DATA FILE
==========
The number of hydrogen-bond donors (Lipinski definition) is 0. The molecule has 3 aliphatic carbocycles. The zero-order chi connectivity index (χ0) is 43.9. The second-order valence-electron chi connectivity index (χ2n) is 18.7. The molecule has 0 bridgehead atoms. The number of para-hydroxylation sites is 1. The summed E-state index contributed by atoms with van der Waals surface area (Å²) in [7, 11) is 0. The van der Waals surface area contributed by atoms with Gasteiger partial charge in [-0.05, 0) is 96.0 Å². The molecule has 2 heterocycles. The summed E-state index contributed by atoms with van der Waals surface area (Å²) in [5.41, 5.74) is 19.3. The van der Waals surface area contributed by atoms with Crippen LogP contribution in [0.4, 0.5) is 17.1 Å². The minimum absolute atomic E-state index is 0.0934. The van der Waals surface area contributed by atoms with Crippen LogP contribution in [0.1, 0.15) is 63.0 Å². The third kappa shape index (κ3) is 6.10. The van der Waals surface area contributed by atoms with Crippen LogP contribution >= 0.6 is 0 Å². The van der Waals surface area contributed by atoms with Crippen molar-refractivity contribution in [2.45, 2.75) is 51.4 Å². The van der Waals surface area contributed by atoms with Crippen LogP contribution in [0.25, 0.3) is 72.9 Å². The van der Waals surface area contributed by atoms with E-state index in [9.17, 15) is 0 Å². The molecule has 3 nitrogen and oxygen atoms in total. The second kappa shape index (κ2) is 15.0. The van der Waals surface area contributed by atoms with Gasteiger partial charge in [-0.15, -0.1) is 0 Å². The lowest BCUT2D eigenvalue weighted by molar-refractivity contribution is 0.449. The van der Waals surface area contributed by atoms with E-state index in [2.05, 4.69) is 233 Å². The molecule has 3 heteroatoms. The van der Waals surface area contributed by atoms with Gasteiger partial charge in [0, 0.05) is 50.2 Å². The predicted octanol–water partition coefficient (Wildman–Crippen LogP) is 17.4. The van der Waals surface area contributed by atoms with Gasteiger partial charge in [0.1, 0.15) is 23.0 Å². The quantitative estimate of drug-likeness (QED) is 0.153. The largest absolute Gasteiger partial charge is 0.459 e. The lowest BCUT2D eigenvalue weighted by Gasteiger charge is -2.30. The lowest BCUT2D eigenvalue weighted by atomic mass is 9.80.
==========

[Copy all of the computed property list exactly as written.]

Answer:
The number of hydrogen-bond donors (Lipinski definition) is 0. The molecule has 3 aliphatic carbocycles. The zero-order chi connectivity index (χ0) is 43.9. The second-order valence-electron chi connectivity index (χ2n) is 18.7. The molecule has 0 bridgehead atoms. The number of para-hydroxylation sites is 1. The summed E-state index contributed by atoms with van der Waals surface area (Å²) in [7, 11) is 0. The van der Waals surface area contributed by atoms with Gasteiger partial charge in [-0.05, 0) is 96.0 Å². The molecule has 2 heterocycles. The summed E-state index contributed by atoms with van der Waals surface area (Å²) in [5.41, 5.74) is 19.3. The van der Waals surface area contributed by atoms with Crippen LogP contribution in [0.4, 0.5) is 17.1 Å². The minimum absolute atomic E-state index is 0.0934. The van der Waals surface area contributed by atoms with Crippen LogP contribution in [0.1, 0.15) is 63.0 Å². The third kappa shape index (κ3) is 6.10. The van der Waals surface area contributed by atoms with Crippen LogP contribution >= 0.6 is 0 Å². The van der Waals surface area contributed by atoms with Crippen molar-refractivity contribution in [2.45, 2.75) is 51.4 Å². The van der Waals surface area contributed by atoms with Crippen LogP contribution in [0.25, 0.3) is 72.9 Å². The van der Waals surface area contributed by atoms with E-state index in [9.17, 15) is 0 Å². The molecule has 3 nitrogen and oxygen atoms in total. The second kappa shape index (κ2) is 15.0. The van der Waals surface area contributed by atoms with Gasteiger partial charge in [-0.15, -0.1) is 0 Å². The lowest BCUT2D eigenvalue weighted by molar-refractivity contribution is 0.449. The van der Waals surface area contributed by atoms with E-state index in [2.05, 4.69) is 233 Å². The molecule has 3 heteroatoms. The van der Waals surface area contributed by atoms with Gasteiger partial charge in [0, 0.05) is 50.2 Å². The predicted octanol–water partition coefficient (Wildman–Crippen LogP) is 17.4. The van der Waals surface area contributed by atoms with Gasteiger partial charge in [0.1, 0.15) is 23.0 Å². The quantitative estimate of drug-likeness (QED) is 0.153. The largest absolute Gasteiger partial charge is 0.459 e. The lowest BCUT2D eigenvalue weighted by Gasteiger charge is -2.30. The lowest BCUT2D eigenvalue weighted by atomic mass is 9.80.